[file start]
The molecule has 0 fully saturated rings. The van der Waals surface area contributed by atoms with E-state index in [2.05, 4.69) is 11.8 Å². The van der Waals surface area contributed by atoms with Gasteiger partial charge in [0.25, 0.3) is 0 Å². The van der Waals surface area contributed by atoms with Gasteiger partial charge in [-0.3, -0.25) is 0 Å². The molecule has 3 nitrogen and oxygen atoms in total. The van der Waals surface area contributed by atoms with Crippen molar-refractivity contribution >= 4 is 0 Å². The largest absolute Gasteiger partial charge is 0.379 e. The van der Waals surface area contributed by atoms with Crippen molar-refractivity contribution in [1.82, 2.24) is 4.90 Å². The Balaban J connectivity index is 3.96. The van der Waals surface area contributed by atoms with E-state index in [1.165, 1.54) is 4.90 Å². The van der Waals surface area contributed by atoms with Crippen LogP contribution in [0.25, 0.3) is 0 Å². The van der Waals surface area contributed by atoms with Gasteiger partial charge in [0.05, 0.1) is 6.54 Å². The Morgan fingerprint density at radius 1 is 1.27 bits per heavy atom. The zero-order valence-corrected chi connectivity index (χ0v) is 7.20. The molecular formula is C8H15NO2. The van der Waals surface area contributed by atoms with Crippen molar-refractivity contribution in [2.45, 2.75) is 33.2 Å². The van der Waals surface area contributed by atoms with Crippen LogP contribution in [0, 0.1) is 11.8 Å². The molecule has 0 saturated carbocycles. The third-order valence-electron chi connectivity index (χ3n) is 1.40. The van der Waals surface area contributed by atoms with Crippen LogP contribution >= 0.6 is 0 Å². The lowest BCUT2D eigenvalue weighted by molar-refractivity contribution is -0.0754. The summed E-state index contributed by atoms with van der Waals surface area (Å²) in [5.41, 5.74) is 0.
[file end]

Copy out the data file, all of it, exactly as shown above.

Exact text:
The molecule has 0 fully saturated rings. The van der Waals surface area contributed by atoms with E-state index in [2.05, 4.69) is 11.8 Å². The van der Waals surface area contributed by atoms with Gasteiger partial charge in [0.25, 0.3) is 0 Å². The van der Waals surface area contributed by atoms with Gasteiger partial charge in [-0.3, -0.25) is 0 Å². The molecule has 3 nitrogen and oxygen atoms in total. The van der Waals surface area contributed by atoms with Crippen molar-refractivity contribution >= 4 is 0 Å². The largest absolute Gasteiger partial charge is 0.379 e. The van der Waals surface area contributed by atoms with Crippen molar-refractivity contribution in [1.82, 2.24) is 4.90 Å². The Balaban J connectivity index is 3.96. The van der Waals surface area contributed by atoms with E-state index in [1.165, 1.54) is 4.90 Å². The van der Waals surface area contributed by atoms with Crippen LogP contribution in [0.25, 0.3) is 0 Å². The van der Waals surface area contributed by atoms with Gasteiger partial charge in [0.05, 0.1) is 6.54 Å². The Morgan fingerprint density at radius 1 is 1.27 bits per heavy atom. The zero-order valence-corrected chi connectivity index (χ0v) is 7.20. The molecular formula is C8H15NO2. The van der Waals surface area contributed by atoms with Crippen molar-refractivity contribution in [2.45, 2.75) is 33.2 Å². The van der Waals surface area contributed by atoms with Crippen LogP contribution in [0, 0.1) is 11.8 Å². The molecule has 0 saturated carbocycles. The third-order valence-electron chi connectivity index (χ3n) is 1.40. The van der Waals surface area contributed by atoms with Crippen LogP contribution >= 0.6 is 0 Å². The lowest BCUT2D eigenvalue weighted by molar-refractivity contribution is -0.0754. The summed E-state index contributed by atoms with van der Waals surface area (Å²) in [5.41, 5.74) is 0.